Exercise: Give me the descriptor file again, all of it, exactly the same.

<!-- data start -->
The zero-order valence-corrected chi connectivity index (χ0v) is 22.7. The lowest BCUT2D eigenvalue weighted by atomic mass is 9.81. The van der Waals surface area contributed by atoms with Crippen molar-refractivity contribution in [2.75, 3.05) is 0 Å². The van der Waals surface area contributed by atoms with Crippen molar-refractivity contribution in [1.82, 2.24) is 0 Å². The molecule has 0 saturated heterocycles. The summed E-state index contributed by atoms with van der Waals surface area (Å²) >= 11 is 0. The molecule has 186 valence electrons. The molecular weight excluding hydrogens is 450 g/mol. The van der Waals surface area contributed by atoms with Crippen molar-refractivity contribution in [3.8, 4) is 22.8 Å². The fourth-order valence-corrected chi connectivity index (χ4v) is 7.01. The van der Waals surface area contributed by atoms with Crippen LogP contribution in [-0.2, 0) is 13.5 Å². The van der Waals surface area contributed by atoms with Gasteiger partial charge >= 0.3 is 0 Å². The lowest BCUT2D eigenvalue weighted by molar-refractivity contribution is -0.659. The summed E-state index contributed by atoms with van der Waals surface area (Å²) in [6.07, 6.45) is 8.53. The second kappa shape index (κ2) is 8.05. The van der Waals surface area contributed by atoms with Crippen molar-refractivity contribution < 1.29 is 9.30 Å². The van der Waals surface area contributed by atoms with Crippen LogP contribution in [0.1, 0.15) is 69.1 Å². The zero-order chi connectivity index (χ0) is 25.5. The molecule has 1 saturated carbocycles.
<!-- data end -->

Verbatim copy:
The zero-order valence-corrected chi connectivity index (χ0v) is 22.7. The lowest BCUT2D eigenvalue weighted by atomic mass is 9.81. The van der Waals surface area contributed by atoms with Crippen molar-refractivity contribution in [2.75, 3.05) is 0 Å². The van der Waals surface area contributed by atoms with Crippen molar-refractivity contribution in [1.82, 2.24) is 0 Å². The molecule has 0 saturated heterocycles. The summed E-state index contributed by atoms with van der Waals surface area (Å²) >= 11 is 0. The molecule has 186 valence electrons. The molecular weight excluding hydrogens is 450 g/mol. The van der Waals surface area contributed by atoms with Crippen molar-refractivity contribution in [3.8, 4) is 22.8 Å². The fourth-order valence-corrected chi connectivity index (χ4v) is 7.01. The van der Waals surface area contributed by atoms with Crippen LogP contribution in [-0.2, 0) is 13.5 Å². The van der Waals surface area contributed by atoms with Gasteiger partial charge >= 0.3 is 0 Å². The lowest BCUT2D eigenvalue weighted by molar-refractivity contribution is -0.659. The summed E-state index contributed by atoms with van der Waals surface area (Å²) in [6.07, 6.45) is 8.53. The second kappa shape index (κ2) is 8.05. The van der Waals surface area contributed by atoms with Crippen molar-refractivity contribution < 1.29 is 9.30 Å². The van der Waals surface area contributed by atoms with Crippen LogP contribution in [0.1, 0.15) is 69.1 Å². The zero-order chi connectivity index (χ0) is 25.5. The molecule has 1 saturated carbocycles.